The RAM or main system memory is responsible for communicating data between the CPU, so this means the RAM will have an indirect impact on in game FPS.
Usually, the faster the RAM you have, the more memory bandwidth you’ll have making data transfer between the CPU and the memory more effective.
So depending on the game and the CPU you have, the RAM speed can have varying effects on the in game FPS, but the general consensus is that faster RAM generates more FPS.
Does Faster RAM Equal More FPS
So yes, faster RAM does seemingly generate more FPS in certain scenarios, and it’s not just FPS, but performance across the board.
But the increase in FPS isn’t as big as you’d think unless your RAM is extremely slow, it’s actually more important to focus on the RAM capacity than to focus on the RAM speed.
Back to RAM speed, there is also CAS latency which refers to the amount of clock cycles necessary for the RAM to access the data in one of the memory columns.
CAS latency will generally look like this: CL16-18-18-38, and the lower the latency, the better your RAM will perform, and this can have an effect on the FPS in game.
If you’re wondering where you can optimize the CAS latency and the RAM speeds, it’s usually done within the BIOS.
Ryzen CPUs With RAM
When it comes to Ryzen CPUs, the RAM speed has more importance, this is because Ryzen processors are more sensitive to RAM speeds.
The faster the RAM, the better the Ryzen CPU will perform, so this means you will get more performance out of your system.
The goal with Ryzen CPUs is to have your Infinity Fabric Clock(FCLK) be equal to the same value as your memory clock (MEMCLCK), and your unified memory controller clock (UCLK) in a 1:1:1 ratio.
This can result in up to a 5% performance boost, but if any of the clock speeds are too far out of synchronization, then you will incur a latency penalty.
So due to the fact that Ryzen CPUs are more sensitive than their Intel counterparts, you need to pay extra attention to the speed of the RAM you’re getting.
Does More RAM Equal More FPS?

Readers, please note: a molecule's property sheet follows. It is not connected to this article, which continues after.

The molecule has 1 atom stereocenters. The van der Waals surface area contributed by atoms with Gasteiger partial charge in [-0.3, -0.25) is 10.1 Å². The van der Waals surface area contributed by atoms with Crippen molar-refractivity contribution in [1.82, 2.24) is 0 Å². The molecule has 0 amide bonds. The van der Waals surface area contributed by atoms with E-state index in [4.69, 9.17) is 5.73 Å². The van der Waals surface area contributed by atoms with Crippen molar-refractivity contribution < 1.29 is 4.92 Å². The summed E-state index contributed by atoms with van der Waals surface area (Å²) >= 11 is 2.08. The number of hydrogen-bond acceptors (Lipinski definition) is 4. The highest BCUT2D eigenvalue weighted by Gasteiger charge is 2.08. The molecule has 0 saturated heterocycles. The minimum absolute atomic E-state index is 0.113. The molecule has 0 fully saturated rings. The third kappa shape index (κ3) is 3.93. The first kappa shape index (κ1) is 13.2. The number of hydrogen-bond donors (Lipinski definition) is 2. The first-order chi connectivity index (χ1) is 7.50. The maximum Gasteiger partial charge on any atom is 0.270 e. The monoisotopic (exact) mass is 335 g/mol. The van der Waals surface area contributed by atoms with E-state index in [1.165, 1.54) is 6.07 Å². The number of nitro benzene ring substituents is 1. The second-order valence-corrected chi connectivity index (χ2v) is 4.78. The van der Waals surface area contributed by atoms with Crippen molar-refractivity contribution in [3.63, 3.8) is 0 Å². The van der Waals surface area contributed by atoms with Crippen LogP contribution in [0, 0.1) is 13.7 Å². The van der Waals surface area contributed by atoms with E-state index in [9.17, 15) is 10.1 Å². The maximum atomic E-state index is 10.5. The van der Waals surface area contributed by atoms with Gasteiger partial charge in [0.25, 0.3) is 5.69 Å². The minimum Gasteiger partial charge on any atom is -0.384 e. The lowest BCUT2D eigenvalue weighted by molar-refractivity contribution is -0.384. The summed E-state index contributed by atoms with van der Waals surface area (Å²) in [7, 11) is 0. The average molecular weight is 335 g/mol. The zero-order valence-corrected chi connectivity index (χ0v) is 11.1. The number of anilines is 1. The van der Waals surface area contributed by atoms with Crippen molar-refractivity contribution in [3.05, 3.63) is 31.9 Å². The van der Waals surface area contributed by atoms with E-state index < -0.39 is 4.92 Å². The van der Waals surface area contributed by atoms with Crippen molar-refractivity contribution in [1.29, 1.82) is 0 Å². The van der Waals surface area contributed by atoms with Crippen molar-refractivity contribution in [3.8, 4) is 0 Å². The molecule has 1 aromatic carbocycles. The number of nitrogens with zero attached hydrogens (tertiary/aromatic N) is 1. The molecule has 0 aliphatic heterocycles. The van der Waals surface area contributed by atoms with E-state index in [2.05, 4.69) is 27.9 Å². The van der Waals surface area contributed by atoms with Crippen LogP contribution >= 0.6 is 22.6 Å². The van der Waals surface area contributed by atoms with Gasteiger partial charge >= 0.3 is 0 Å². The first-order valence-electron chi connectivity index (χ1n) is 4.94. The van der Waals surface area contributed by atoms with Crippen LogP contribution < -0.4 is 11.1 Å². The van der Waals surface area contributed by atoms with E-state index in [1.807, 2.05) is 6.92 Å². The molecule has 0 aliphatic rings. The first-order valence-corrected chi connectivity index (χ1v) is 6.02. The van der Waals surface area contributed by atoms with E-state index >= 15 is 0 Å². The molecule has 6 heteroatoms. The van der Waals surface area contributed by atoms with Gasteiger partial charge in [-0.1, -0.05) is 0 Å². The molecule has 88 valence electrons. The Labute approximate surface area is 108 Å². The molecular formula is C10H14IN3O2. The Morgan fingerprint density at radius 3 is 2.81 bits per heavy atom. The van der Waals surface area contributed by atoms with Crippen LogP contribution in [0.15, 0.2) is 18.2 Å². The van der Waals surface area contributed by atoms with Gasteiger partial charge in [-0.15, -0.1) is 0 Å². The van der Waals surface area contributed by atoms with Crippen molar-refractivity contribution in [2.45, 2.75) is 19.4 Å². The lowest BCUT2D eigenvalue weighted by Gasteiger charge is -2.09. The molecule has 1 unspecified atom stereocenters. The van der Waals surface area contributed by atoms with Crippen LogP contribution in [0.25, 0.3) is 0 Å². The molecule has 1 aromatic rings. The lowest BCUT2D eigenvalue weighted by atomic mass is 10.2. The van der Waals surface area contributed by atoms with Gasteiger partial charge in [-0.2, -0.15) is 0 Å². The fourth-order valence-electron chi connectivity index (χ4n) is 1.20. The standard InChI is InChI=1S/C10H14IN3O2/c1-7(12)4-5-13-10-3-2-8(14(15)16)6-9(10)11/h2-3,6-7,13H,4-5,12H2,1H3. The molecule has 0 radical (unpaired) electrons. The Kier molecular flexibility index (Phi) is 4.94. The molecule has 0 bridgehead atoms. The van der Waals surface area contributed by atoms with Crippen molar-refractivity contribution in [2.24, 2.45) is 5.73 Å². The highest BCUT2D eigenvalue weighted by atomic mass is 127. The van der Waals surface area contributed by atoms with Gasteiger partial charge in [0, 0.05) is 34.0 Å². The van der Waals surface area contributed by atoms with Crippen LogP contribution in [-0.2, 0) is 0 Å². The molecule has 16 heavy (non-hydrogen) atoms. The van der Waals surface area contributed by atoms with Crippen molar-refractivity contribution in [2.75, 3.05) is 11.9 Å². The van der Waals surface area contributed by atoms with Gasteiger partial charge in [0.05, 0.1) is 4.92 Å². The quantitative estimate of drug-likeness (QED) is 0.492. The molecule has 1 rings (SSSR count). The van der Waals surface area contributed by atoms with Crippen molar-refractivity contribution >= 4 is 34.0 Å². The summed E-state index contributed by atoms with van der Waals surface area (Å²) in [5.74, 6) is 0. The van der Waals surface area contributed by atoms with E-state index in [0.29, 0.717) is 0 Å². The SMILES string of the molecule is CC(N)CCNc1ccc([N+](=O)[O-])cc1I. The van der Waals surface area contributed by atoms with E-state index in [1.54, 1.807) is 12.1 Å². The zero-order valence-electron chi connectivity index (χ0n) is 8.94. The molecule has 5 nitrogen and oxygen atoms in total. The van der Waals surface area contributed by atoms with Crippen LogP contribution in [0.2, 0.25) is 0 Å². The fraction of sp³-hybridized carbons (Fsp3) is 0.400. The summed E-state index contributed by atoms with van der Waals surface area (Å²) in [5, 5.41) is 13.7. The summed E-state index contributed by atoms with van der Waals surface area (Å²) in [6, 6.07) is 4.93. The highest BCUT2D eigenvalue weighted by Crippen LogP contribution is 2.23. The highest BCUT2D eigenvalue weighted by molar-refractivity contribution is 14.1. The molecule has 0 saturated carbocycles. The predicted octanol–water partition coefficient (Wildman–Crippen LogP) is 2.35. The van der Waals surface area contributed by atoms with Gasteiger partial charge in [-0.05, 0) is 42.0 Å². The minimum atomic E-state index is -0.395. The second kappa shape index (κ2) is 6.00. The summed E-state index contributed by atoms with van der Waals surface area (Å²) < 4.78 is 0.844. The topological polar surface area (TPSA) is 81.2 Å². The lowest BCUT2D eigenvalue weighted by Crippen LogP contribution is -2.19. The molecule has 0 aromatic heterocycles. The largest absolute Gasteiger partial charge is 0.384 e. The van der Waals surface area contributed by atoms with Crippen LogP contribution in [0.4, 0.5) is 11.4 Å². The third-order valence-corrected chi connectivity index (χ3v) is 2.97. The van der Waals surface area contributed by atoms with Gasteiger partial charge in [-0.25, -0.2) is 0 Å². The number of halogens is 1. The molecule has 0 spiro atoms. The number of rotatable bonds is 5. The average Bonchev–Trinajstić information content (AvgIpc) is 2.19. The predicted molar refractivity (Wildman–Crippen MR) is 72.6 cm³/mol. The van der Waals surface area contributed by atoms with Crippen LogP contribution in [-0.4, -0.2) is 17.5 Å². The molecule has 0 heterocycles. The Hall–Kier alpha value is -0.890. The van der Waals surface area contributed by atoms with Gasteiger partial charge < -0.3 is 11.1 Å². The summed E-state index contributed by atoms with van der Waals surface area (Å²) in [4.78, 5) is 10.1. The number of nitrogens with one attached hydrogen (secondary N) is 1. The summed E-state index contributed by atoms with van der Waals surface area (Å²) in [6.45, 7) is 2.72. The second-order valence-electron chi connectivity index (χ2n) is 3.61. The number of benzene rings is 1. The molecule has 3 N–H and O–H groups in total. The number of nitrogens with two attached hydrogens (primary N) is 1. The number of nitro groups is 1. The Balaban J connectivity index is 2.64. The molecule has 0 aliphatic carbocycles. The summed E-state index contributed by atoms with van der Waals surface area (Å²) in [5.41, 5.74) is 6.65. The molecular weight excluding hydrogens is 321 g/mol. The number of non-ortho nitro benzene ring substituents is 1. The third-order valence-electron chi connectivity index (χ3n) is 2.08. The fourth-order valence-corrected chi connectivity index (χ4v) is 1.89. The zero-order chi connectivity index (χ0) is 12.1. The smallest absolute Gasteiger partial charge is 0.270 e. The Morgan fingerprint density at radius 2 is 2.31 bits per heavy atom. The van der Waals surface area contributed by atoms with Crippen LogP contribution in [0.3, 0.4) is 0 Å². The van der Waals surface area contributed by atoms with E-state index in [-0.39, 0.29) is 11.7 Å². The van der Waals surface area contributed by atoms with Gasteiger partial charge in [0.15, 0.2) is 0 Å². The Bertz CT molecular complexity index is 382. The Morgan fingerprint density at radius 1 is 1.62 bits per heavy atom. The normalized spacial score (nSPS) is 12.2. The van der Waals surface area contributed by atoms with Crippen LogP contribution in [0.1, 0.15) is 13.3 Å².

When buying RAM, it’s more important to focus on the capacity, then focus on the RAM speed, and the timings. This is because the RAM speed rarely makes a difference in games.
Increasing the RAM capacity means your CPU has more RAM to work with, if your system runs out of RAM, then it will run less efficiently meaning it could lower the FPS.
The most common symptoms of not having enough RAM is frequent crashes, stuttering in games, and freezing, this is because the system will use virtual memory instead.
Virtual memory is when the system will use the non-volatile storage(HDD/SSD) as RAM, and as we know, HDDs and SSDs are significantly slower than RAM.
So it’s entirely possible that purchasing more RAM will increase the FPS and playability of a game, but this is only true if the game is reaching your RAM capacity limits.
What Is The Best RAM Speed?
In general, we recommend sticking to a dual channel RAM configuration with at least 3000 Mhz clock speed, this should be enough for most Intel and Ryzen based processors.
Optimal speeds for Intel should be around 3200MHz(DDR4), which is slightly less than the recommended speeds for Ryzen.
Optimal speeds for Ryzen should be around 3600Mhz(DDR4), this is because Ryzen processors are more sensitive to RAM speeds compared to Intel CPUs.
With DDR5 RAM out, the speeds will be significantly faster, and as DDR5 matures, it’ll eventually become worthwhile over DDR4 modules.
2133MHz Vs 2666Mhz Vs 3200MHz
In Metro Exodus, the RAM will start to bottleneck the CPU at 2133MHz with an Intel I9 9900K, so it’s recommended that you go with at least 3000Mhz to minimize the bottleneck.
2133Mhz displays an average frame rate of 107FPS which is significantly lower than the 2666MHz average frame rate of 129FPS.
But the FPS jump between 2666Mhza and 3200MHz is significantly smaller due to the bottleneck not having much of an effect.
The same story presents itself with The Witcher 3, 2133Mhz falls back behind 2666MHz and 3200MHz due to a large CPU bottleneck.
The average FPS with 2133MHz is only 136FPS, going down this route means you’re going to leave massive amounts of performance on the table.
With the 2666MHz config, we find that the FPS jumps up massively from 136FPS to 153FPS, but the performance difference between 2666MHz to 3200MHz isn’t as big.
2666MHz offers 153 frames per second whereas the 3200MHz build offers 159 FPS, this shows that there’s diminishing returns going above 3200 MHz.
Also in Battlefield 5, we see the same story, the 2133MHz build falls behind quite a bit due to a CPU bottleneck, but once you increase to 2666MHz, things improve.
At 2666MHz, you have an average frame rate of 110FPS whereas 2133MHz had an average frame rate of 102, a difference of 8FPS.
But the difference between 2666MHz and 3200MHz is only 4 due to diminishing returns. We don’t believe you’ll get much more FPS going above 3200MHz.
It seems like for both Intel and Ryzen based processors, the optimal RAM speed should be at least 3000 MHz, anything higher will generate diminishing returns.
For Intel, the optimal RAM speed is around 3200 MHz, and for Ryzen it is 3600 MHz, just remember that Ryzen based processors are more sensitive due to the architecture.